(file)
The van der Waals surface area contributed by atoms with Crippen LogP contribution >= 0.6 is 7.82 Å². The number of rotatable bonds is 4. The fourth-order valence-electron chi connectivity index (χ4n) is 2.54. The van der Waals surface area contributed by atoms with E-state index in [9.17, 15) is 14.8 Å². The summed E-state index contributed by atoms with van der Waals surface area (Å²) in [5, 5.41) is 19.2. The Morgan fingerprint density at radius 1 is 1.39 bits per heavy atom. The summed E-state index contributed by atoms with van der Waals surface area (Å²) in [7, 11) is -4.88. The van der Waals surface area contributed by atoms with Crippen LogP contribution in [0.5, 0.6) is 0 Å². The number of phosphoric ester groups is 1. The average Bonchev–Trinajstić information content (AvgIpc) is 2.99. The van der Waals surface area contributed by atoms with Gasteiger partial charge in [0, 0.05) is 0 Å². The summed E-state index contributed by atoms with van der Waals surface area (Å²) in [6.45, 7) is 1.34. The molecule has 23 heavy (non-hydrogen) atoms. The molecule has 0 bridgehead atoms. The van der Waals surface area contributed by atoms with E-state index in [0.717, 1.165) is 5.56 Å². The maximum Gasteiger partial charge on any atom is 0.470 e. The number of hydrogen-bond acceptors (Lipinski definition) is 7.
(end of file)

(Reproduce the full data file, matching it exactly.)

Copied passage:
The van der Waals surface area contributed by atoms with Crippen LogP contribution >= 0.6 is 7.82 Å². The number of rotatable bonds is 4. The fourth-order valence-electron chi connectivity index (χ4n) is 2.54. The van der Waals surface area contributed by atoms with E-state index in [9.17, 15) is 14.8 Å². The summed E-state index contributed by atoms with van der Waals surface area (Å²) in [5, 5.41) is 19.2. The Morgan fingerprint density at radius 1 is 1.39 bits per heavy atom. The summed E-state index contributed by atoms with van der Waals surface area (Å²) in [7, 11) is -4.88. The van der Waals surface area contributed by atoms with Crippen LogP contribution in [0.5, 0.6) is 0 Å². The number of phosphoric ester groups is 1. The average Bonchev–Trinajstić information content (AvgIpc) is 2.99. The van der Waals surface area contributed by atoms with Gasteiger partial charge in [0, 0.05) is 0 Å². The summed E-state index contributed by atoms with van der Waals surface area (Å²) in [6.45, 7) is 1.34. The molecule has 23 heavy (non-hydrogen) atoms. The molecule has 0 bridgehead atoms. The van der Waals surface area contributed by atoms with E-state index in [0.717, 1.165) is 5.56 Å². The maximum Gasteiger partial charge on any atom is 0.470 e. The number of hydrogen-bond acceptors (Lipinski definition) is 7.